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Gov. Ron DeSantis: EvuShield, New Pre-Exposure COVID-19 Drug Coming Soon To Florida

OCALA (CBSMiami) – Governor Ron DeSantis, alongside State Surgeon General Joseph Ladapo, has announced a  new treatment to prevent getting COVID-19.

At a news conference outside the Ocala Regional Medical Center, DeSantis said Florida is adding the preventative monoclonal antibody therapy, EvuShield, to its arsenal in combatting the spread and treatment of the virus.

However, EvuShield is different than other monoclonal antibody treatments, like Regeneron and sotrovimab, which are used to treat patients after they've been infected. EvuShield is used as a long-term preventative for people who have not yet been exposed or infected with COVID-19.

He said the treatment is ideal for people who are immunocompromised or those who have a history of adverse reactions to vaccinations.

"According to clinical trials, recipients of this new monoclonal antibody therapy saw a 77 percent reduced risk of developing COVID-19," said State Surgeon General Dr. Joseph Ladapo.

The FDA authorized emergency use of EvuShield on December 8 for adults and children 12 and older with serious health problems or allergies who can't get adequate protection from vaccination. It's made by AstraZeneca.

DeSantis said the state has 3,100 does that will be distributed to sites that are already administering monoclonal antibody treatments.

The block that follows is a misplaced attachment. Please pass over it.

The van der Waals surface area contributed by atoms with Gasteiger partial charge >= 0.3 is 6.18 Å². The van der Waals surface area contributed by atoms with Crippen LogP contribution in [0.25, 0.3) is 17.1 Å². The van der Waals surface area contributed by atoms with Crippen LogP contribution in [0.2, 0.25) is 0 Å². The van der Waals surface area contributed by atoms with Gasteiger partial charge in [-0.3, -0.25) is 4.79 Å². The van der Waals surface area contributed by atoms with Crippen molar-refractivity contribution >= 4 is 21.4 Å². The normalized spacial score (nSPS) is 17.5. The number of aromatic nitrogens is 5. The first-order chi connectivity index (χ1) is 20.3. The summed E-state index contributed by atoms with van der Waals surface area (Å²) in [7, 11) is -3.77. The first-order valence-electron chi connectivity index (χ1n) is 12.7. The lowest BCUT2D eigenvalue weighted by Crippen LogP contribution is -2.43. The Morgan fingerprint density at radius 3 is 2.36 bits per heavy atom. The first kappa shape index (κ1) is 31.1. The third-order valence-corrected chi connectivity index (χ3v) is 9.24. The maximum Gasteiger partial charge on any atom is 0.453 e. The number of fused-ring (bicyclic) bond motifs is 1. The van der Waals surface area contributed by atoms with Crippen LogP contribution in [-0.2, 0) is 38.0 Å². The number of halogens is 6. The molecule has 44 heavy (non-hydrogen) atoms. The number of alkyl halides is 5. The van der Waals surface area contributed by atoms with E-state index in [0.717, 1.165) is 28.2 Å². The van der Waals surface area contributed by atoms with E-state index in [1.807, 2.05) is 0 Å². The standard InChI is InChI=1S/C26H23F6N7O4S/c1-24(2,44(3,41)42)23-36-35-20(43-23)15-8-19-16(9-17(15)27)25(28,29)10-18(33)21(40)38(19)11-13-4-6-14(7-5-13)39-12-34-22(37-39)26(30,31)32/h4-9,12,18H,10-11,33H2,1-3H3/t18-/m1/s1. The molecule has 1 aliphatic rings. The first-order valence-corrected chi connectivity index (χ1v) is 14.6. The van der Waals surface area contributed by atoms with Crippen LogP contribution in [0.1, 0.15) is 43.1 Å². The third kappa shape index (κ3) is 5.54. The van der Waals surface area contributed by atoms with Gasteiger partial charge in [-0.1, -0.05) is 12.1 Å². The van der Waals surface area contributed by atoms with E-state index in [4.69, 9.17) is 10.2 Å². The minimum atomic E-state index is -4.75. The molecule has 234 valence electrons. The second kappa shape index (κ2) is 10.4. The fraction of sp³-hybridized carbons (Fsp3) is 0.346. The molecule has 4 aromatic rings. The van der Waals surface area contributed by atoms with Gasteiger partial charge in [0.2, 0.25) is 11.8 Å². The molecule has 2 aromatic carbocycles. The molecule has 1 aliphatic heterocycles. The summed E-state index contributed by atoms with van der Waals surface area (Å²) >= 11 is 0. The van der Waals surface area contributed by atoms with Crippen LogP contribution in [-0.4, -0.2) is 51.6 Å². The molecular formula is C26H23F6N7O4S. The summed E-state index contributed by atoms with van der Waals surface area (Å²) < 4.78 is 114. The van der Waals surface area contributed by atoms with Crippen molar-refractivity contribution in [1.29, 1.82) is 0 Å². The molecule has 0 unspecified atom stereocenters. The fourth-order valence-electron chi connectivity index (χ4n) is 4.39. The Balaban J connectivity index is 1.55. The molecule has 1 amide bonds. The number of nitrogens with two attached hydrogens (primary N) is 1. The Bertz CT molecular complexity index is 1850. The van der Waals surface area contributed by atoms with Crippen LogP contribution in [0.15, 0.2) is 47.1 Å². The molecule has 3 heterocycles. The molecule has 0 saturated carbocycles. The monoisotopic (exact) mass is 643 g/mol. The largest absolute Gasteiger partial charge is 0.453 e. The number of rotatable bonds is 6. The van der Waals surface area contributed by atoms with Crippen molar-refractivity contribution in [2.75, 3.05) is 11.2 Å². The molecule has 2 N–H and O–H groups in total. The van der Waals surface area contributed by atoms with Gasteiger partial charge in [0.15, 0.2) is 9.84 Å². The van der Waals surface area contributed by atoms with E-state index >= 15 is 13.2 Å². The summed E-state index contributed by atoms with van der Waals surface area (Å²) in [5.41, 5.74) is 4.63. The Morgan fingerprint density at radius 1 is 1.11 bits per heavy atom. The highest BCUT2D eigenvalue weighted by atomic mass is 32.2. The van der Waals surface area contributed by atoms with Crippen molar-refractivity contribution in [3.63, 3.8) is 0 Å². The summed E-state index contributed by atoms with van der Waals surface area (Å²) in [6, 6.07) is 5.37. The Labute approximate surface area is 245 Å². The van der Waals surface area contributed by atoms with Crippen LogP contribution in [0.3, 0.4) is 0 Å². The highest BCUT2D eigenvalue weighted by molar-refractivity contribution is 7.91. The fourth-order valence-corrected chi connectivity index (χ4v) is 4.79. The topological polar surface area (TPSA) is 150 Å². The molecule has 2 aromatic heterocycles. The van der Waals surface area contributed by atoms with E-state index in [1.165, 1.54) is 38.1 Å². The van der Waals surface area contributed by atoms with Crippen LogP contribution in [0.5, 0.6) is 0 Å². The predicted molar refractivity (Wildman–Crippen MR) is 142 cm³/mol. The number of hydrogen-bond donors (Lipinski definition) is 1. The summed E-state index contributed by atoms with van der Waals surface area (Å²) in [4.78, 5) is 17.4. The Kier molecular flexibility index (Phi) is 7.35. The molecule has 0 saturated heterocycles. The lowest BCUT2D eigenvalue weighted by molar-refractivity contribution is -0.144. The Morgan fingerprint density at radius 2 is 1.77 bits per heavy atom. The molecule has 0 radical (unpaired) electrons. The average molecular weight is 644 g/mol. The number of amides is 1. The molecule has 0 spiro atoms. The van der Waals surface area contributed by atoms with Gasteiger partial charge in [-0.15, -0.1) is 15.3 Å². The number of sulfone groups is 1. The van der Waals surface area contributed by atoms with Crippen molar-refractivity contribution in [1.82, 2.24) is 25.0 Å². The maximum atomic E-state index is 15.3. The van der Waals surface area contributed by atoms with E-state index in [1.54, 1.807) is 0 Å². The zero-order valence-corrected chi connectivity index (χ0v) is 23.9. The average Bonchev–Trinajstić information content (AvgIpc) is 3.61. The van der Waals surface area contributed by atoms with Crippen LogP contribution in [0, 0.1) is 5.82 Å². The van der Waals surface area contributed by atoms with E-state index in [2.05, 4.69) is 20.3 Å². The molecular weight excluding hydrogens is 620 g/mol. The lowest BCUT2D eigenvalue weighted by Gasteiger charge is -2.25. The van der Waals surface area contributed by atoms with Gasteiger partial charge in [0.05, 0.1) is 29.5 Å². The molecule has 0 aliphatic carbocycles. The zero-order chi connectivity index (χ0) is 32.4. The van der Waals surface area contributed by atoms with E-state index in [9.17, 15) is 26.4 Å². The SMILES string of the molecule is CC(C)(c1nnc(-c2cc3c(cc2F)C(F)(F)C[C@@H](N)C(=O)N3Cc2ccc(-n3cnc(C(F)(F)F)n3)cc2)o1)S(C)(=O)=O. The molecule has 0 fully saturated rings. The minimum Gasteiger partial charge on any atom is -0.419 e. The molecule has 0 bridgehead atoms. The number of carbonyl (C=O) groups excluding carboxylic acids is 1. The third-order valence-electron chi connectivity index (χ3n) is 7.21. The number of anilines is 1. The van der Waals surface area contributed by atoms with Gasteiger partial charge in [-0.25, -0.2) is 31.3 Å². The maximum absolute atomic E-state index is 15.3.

To find sites in Florida that offer this treatment and other monoclonal antibody treatments, you can visit

People who could benefit from the antibody drug include cancer patients, organ transplant recipients and people taking immune-suppressing drugs for conditions like rheumatoid arthritis. Health experts estimate about 2 percent to 3 percent of the U.S. population falls into that group.

Regulators said the required two antibody injections may be effective at preventing COVID-19 infections for six months.

The FDA and other health authorities have stressed that antibody drugs are not a substitute for vaccines, which are the most effective, long-lasting, and economical form of virus protection. Antibody drugs are tricky to manufacture and often cost more than $1,000 per dose compared with vaccines that are typically under $30 per shot.

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